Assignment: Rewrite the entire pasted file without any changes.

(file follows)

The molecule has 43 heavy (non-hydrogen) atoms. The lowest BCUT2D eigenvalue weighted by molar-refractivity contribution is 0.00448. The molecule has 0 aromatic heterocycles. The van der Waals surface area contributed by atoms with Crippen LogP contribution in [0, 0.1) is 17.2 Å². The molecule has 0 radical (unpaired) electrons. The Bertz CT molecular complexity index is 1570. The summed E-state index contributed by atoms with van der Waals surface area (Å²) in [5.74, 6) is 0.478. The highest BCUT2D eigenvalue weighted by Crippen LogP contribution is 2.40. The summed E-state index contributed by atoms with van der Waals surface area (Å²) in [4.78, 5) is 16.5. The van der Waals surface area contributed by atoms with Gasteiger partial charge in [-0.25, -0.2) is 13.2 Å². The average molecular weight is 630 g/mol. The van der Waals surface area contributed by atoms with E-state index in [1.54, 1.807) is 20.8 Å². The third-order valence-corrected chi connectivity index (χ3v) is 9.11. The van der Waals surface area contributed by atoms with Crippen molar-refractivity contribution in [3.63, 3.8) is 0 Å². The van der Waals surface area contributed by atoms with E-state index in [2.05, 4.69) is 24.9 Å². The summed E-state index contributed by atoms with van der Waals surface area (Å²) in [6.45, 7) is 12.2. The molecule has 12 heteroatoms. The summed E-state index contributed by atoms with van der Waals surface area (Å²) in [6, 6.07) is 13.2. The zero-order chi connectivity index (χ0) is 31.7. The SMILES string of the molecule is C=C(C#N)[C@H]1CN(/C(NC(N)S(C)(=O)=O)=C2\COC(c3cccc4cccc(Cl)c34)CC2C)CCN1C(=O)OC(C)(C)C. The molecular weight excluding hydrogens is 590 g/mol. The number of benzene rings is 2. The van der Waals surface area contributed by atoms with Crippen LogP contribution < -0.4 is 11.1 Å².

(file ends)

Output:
The molecule has 43 heavy (non-hydrogen) atoms. The lowest BCUT2D eigenvalue weighted by molar-refractivity contribution is 0.00448. The molecule has 0 aromatic heterocycles. The van der Waals surface area contributed by atoms with Crippen LogP contribution in [0, 0.1) is 17.2 Å². The molecule has 0 radical (unpaired) electrons. The Bertz CT molecular complexity index is 1570. The summed E-state index contributed by atoms with van der Waals surface area (Å²) in [5.74, 6) is 0.478. The highest BCUT2D eigenvalue weighted by Crippen LogP contribution is 2.40. The summed E-state index contributed by atoms with van der Waals surface area (Å²) in [4.78, 5) is 16.5. The van der Waals surface area contributed by atoms with Gasteiger partial charge in [-0.25, -0.2) is 13.2 Å². The average molecular weight is 630 g/mol. The van der Waals surface area contributed by atoms with E-state index in [1.54, 1.807) is 20.8 Å². The third-order valence-corrected chi connectivity index (χ3v) is 9.11. The van der Waals surface area contributed by atoms with Crippen molar-refractivity contribution in [3.63, 3.8) is 0 Å². The van der Waals surface area contributed by atoms with E-state index in [2.05, 4.69) is 24.9 Å². The summed E-state index contributed by atoms with van der Waals surface area (Å²) in [6.45, 7) is 12.2. The molecule has 12 heteroatoms. The summed E-state index contributed by atoms with van der Waals surface area (Å²) in [6, 6.07) is 13.2. The zero-order chi connectivity index (χ0) is 31.7. The SMILES string of the molecule is C=C(C#N)[C@H]1CN(/C(NC(N)S(C)(=O)=O)=C2\COC(c3cccc4cccc(Cl)c34)CC2C)CCN1C(=O)OC(C)(C)C. The molecular weight excluding hydrogens is 590 g/mol. The number of benzene rings is 2. The van der Waals surface area contributed by atoms with Crippen LogP contribution < -0.4 is 11.1 Å².